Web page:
* Column of the Week:
I am a stay at home, work at home, sometimes working mom.
If you were to look at my life from a glance, I am most definitely a full-time stay at home mom. I am an expert at making produce seem appealing (dipping sauces are kidâ€™s kryptonite), I know who the funniest guest on Sesame Street has been (Neil Patrick Harris, I love you), and sometimes I fantasize that â€œThe Talkâ€ on CBS is really a group of girlfriends Iâ€™m meeting with at a coffee shop. But since Iâ€™m a writer and dance teacher as well, I also know how to type on a computer with one hand while tossing Pop Chips in to childâ€™s mouth with another. I even multitask in the car by choreographing dances and writing columns in my head (which means that these beautiful, golden words originated while Nissan-ing around town to ballet practice).
In the beginning of becoming a mom however, I only wanted to be distinguished by staying at home (and thatâ€™s that). If you asked me at the time why this was important to me, I had more answers prepared than Charlie Sheen on an E! News interview. I wanted to be deeply present in my girlâ€™s childhoods, so I would never look back on a troublesome moment and say, â€œI donâ€™t know what happened to them?â€ (or worst of all, start blaming someone else). I wanted to soak up every brief, fleeting instant of their youth, so that I wouldnâ€™t forget their favorite color, food or the weird way they said â€œokâ€ once theyâ€™re grown. And since the closest Iâ€™ve ever gotten to scrapbooking was saving a stack of In Style magazines, I knew I would need to rely on my own firsthand accounts of their development (rather than photos and imagery from the past).
But despite my best intentions and strongest convictions, life intervened with my plans (as it usually does)â€¦ and by â€œlifeâ€ I mean marriage at a young age, zero credit, no savings and tons of unforeseen medical bills. Suddenly I found myself creating jobs were there were none, redefining what I wanted to do with my life, and literally working around the clock. Although being a full time mom is the hardest job in the world (thanks for the shout out Oprah), I was no longer able to commit myself to the task in the way that I know I can.
The battle of the â€œstay at home momâ€ against the â€œworking momâ€ seems like an on going (and often nasty) debate amongst the parenting community, in which close friends can be pitted against each other with one mention of Farmville vs 401K.â€™s One of my best friends is a working mother, and she admits that sheâ€™s a better mother for it. Instead of reading her child the same Eric Carle book over and over again (while subconsciously watching Regis and Kelly out of the corner of her eye), she feels that sheâ€™s far more dedicated to her daughter in their time together, because she doesnâ€™t take it for granted. Instead of resenting her time at home (even if just a little bit), she is able to fulfill a part of herself as a woman that needs to be challenged creatively, thus making her a happier, more balanced mother overall.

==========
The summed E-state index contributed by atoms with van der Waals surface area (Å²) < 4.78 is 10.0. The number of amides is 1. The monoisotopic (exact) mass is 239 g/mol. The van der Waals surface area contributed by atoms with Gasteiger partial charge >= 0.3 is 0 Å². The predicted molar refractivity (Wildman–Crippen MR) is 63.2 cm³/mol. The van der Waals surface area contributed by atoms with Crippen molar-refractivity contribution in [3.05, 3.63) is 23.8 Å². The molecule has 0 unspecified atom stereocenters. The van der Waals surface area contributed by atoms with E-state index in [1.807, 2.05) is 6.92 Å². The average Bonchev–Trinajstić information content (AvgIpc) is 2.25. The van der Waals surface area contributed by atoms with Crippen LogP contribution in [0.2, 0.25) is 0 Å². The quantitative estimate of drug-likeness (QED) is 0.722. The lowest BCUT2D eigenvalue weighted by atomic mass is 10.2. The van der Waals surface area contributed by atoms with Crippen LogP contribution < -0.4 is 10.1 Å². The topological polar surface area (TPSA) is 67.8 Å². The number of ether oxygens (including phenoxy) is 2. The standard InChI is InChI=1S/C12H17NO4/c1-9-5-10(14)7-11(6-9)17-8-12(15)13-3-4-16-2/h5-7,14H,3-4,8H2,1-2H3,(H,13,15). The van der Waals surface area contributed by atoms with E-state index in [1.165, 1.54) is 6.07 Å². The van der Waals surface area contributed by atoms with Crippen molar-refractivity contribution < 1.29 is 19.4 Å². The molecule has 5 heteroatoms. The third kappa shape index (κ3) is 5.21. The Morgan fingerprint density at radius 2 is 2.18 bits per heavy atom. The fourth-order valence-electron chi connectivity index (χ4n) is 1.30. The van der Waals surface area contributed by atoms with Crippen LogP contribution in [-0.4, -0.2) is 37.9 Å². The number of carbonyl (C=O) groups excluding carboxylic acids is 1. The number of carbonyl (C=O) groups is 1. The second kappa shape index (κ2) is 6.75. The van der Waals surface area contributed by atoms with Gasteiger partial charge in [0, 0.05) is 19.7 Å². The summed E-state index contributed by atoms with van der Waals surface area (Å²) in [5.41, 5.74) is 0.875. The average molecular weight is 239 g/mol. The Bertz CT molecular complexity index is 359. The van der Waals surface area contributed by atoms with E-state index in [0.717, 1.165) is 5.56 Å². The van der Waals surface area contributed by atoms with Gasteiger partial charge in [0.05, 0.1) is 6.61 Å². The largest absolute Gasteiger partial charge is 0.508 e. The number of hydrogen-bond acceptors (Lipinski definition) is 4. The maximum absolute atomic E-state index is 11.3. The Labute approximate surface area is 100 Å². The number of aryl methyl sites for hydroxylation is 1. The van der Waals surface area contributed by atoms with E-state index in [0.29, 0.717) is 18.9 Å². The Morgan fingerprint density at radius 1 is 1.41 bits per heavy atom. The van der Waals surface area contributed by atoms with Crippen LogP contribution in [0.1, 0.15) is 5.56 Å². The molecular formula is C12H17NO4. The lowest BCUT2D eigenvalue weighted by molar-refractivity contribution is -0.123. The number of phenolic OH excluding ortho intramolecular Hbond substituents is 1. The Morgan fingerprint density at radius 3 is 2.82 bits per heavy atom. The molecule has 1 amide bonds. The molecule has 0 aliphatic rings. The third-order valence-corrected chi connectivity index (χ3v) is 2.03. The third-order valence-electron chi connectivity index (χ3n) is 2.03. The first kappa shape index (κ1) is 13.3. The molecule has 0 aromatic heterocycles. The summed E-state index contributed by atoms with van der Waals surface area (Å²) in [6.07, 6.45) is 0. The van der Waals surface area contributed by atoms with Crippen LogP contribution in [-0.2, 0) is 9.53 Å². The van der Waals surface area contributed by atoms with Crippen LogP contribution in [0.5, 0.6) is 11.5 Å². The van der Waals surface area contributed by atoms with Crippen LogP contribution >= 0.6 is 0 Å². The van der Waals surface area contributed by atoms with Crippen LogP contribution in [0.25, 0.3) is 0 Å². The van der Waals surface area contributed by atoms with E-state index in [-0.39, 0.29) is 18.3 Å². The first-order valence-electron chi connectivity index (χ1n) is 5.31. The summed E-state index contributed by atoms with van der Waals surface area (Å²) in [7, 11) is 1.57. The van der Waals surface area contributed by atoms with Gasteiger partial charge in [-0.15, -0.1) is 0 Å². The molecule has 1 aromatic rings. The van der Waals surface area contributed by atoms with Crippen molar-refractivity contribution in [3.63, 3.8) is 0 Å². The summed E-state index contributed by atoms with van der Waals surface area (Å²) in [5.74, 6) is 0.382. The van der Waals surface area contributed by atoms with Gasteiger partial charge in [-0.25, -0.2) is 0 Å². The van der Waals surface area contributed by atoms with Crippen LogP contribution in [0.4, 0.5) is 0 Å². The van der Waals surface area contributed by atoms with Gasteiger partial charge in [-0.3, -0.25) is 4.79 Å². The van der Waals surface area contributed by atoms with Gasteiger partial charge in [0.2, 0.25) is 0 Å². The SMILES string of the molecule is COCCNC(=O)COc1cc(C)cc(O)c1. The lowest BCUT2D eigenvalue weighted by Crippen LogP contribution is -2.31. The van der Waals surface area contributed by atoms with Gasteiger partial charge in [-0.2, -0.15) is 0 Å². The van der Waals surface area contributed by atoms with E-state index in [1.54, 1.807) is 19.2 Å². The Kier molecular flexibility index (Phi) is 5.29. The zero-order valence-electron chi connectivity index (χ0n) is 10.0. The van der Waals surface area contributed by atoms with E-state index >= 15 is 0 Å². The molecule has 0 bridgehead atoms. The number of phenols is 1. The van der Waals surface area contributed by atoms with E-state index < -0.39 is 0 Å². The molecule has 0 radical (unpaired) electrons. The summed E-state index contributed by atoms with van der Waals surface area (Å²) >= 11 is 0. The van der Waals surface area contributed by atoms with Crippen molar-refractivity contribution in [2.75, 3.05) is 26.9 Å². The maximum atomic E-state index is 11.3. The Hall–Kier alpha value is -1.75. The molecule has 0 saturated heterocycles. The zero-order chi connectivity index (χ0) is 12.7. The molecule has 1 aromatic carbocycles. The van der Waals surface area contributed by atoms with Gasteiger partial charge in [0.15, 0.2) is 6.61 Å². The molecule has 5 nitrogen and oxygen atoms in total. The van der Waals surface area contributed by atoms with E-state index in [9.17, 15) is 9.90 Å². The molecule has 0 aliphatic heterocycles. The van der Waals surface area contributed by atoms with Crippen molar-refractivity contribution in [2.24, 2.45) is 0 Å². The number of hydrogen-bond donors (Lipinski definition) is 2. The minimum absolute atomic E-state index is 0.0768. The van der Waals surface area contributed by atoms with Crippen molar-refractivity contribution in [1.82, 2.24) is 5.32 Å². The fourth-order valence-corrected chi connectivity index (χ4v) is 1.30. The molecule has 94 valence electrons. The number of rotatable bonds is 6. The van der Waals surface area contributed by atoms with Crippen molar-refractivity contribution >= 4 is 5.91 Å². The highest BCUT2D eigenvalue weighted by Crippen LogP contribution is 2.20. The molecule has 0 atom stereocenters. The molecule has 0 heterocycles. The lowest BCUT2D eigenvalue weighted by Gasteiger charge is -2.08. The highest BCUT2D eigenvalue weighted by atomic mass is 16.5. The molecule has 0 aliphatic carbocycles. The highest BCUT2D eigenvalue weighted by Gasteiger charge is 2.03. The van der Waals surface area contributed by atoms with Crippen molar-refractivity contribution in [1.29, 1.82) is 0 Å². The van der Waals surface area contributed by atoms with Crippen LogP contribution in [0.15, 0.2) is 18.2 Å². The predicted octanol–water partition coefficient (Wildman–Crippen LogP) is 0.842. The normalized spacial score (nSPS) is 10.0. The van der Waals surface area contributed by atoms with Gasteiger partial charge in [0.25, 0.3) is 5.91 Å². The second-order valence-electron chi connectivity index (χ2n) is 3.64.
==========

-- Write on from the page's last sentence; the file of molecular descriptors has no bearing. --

In my case, I think straddling the divide makes things harder than ever. Instead of going off to a quiet office to focus on work efficiently (as my husband gets to do), Iâ€™m doing roughly the same amount of work while tiny hands are redecorating our floors with multicolored markers. Instead of being able to devote myself to my childrenâ€™s growth and development as I originally intended, I have to work before they wake up, during their naps, at night or any time Elmo is on TV to buy me a few seconds. But even though I never imagined my life as a mother this way, Iâ€™m trying to go with the flow (even if that flow involves a flooded inbox and spilt almond milk).
Motherhood is a lot like presenting a birth plan at the hospital when youâ€™re going into labor (which my L & D nurse sister got a good laugh at while I was pregnant with my first): itâ€™s a cute idea and you mean well, but chances areâ€¦ youâ€™re going to do whatever is best for your family in the moment. Luckily, I was able to have relatively natural births and no C-sections as intended (even if I didnâ€™t get to bounce on any balls or swim in Jacuzzis while singing Tibetan monk chants). In the same sense, Iâ€™m happy to be privy to as many of my childrenâ€™s memories as possible (while still helping provide for our family in the in-between hours).
There is no â€œrightâ€ way to mother, just like there is no perfect child. In the same way that we let our children mold and influence whatâ€™s best for them, we need to let ourselves off the hook, get off our soap box and stop judging other mothers around us making different choices. There is no point in being a stay at home mother if you unintentionally transform yourself into the martyr (you know, that mom who is always more stressed out than everyone around her, as if sheâ€™s the only one experiencing parenthood). And there is definitely no benefit to being a working mother, if you accidentally become the elitist (that mom who wonâ€™t let herself relate to anyone who isnâ€™t a colleague).
So whether weâ€™re stay at home moms, working mavens or a little bit of both, the important thing is that we all share one particular job description above everything elseâ€¦â€¦.. mom.
And in the end, do we really need anything more than that?
*Â Bailey Vincent Clark is the Editor-in-chief, author and founder of Makeover Momma. She hosts Makeover Momma TV on Tuesday (7 PM/EST & 4 PM/PT), and writes this column weekly (at least in her dreams!)
Makeover Mommaâ„¢ occasionally receives cosmetic products for review, with no obligation to positively promote or cover said brand. Receiving products has absolutely no influence over our recommendation of any particular product.